BP has claimed nearby economies would benefit from a clean-up operation if there were an oil spill at one of their sites.
The company used the argument as part of an application to drill in the Great Australian Bight, The Sydney Morning Herald reports.
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Many citizens were concerned about the possible impact of an oil spill due to BP's less-than-perfect record following the 2010 spill in the Gulf of Mexico.
To assuage concerns, BP argued a spill would be "socially acceptable" and "in most instances, the increased activity associated with clean-up operations will be a welcome boost to local economies".
The National Offshore Petroleum Safety and Environmental Management Authority wrote back, saying the claims needed to be removed or supported by analysis. It also said the submission needed "significant modification" and there were several environmental impacts that had not been properly assessed.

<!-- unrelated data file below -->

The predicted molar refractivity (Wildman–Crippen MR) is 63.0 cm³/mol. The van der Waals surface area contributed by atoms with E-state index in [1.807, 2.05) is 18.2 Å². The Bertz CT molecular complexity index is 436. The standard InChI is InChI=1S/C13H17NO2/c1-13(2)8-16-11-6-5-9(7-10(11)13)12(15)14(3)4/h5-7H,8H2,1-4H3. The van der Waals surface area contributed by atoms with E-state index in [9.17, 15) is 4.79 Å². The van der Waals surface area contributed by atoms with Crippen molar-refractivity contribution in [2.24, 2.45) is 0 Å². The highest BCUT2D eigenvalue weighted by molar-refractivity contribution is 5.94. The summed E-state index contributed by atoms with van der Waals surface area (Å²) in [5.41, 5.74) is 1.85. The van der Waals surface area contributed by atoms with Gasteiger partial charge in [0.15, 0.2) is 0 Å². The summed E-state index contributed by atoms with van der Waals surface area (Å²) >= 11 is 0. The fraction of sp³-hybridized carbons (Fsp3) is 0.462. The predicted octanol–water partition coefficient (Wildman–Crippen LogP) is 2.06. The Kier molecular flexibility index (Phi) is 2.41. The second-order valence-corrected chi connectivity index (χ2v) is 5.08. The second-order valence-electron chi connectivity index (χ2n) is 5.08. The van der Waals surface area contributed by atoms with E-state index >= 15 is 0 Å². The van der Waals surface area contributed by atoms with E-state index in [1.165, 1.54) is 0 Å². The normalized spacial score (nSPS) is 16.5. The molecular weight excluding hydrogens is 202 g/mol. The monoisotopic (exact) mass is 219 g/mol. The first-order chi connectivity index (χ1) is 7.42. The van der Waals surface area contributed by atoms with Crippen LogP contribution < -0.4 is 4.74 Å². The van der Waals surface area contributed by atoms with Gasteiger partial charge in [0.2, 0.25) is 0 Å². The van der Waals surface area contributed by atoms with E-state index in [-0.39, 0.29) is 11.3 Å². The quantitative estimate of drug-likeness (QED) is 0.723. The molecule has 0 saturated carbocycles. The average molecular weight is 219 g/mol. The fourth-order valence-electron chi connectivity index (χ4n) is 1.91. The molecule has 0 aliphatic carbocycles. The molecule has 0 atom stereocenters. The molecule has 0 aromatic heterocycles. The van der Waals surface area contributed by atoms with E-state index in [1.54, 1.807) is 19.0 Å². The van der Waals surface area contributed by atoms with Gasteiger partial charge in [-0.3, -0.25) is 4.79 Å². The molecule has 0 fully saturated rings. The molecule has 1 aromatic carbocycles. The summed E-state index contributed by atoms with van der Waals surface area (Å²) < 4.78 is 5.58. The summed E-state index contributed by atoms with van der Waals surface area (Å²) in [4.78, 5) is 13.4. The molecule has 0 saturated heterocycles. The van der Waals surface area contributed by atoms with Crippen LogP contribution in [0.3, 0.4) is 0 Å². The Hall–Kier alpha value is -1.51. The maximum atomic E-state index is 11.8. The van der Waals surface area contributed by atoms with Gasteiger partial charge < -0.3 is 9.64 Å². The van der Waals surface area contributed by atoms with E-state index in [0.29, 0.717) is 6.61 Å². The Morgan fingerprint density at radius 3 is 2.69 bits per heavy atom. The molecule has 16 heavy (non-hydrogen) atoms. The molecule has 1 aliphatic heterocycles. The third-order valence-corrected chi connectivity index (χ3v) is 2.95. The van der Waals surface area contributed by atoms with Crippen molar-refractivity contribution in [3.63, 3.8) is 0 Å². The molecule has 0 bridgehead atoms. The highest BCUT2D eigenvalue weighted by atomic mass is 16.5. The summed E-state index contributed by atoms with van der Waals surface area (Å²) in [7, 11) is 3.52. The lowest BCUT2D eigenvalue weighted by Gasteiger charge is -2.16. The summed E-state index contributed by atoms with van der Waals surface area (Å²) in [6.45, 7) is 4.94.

BP decided not to follow through with its plans in November 2016 and said the correspondence released to media was of a draft plan that would have been revised.
"Given the project did not proceed, work on the draft environment plan ceased, so the correspondence in question doesn't represent the final views of BP or the regulator, " a spokesperson told The Sydney Morning Herald.
The authority agreed, saying the plan had not been followed through and BP did not drill in the bight.
Greenpeace senior campaigner Nathaniel Pelle said if any company were to drill in the bight it could be disastrous.
"There is no way to drill for oil safely in the bight," he said.